Environmental groups and the timber industry
are united for once. Both oppose the Forest Service's plan for
protecting roadless areas.
The plan, released
May 9, comes in response to President Clinton's promise last
October to protect undesignated wilderness in national forests
(HCN, 11/8/99: A new road for the public lands). The proposal would
ban road building on 43 million acres of forest, but local forest
managers would decide whether to allow helicopter logging or other
activities, taking into account social and ecological factors. The
proposal also suspends a decision on protecting parts of Alaska's
Tongass National Forest until 2004.
industry officials say that without logging roads there will be no
means of controlling wildfires or tree-killing diseases.
"All they can do is use flame throwers or wait
for lightning to hit," says Frank Carroll of the Potlatch Corp. in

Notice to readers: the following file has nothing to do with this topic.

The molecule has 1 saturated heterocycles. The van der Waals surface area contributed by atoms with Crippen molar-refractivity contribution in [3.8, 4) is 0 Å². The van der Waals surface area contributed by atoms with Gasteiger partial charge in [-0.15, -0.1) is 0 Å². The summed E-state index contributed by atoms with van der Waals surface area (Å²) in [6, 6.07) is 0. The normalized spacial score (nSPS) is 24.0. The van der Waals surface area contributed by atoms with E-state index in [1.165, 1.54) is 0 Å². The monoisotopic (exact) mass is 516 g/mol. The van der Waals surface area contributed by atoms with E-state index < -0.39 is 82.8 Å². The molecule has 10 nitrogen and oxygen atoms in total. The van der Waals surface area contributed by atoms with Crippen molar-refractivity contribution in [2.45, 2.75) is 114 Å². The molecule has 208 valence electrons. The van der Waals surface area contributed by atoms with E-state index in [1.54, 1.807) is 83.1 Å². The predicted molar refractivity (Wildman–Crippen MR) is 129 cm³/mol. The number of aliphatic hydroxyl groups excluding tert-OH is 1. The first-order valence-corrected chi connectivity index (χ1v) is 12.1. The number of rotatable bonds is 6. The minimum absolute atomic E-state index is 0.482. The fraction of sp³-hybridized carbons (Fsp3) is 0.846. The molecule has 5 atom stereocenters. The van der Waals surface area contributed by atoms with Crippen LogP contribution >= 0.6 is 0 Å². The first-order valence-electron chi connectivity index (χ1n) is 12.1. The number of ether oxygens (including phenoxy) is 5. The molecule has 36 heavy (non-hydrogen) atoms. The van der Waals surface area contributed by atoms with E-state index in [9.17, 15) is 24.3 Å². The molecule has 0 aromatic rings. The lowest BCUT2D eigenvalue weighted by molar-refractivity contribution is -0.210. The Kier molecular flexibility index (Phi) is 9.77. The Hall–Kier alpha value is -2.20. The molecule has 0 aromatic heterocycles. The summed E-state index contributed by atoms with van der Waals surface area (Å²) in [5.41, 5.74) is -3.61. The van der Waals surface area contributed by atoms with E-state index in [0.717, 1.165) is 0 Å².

Idaho. From another perspective, Brian Vincent of the American
Lands Association calls the proposal a "bitter disappointment."
Roadless areas are not permanently protected, he says, because
logging and ORV access aren't permanently
"They are taking baby steps where there
needs to be giant leaps," he says.
In the next
two months, the Forest Service will hold over 300 open meetings
around the country for the public to express ideas and share
For a schedule of meetings, to view
the proposal and draft EIS, or to comment before July 17, see
roadless.fs.fed.us, or write to USDA Forest Service-CAET; Attention
Roadless Area Proposed Rule, P.O. Box 221090, Salt Lake City, UT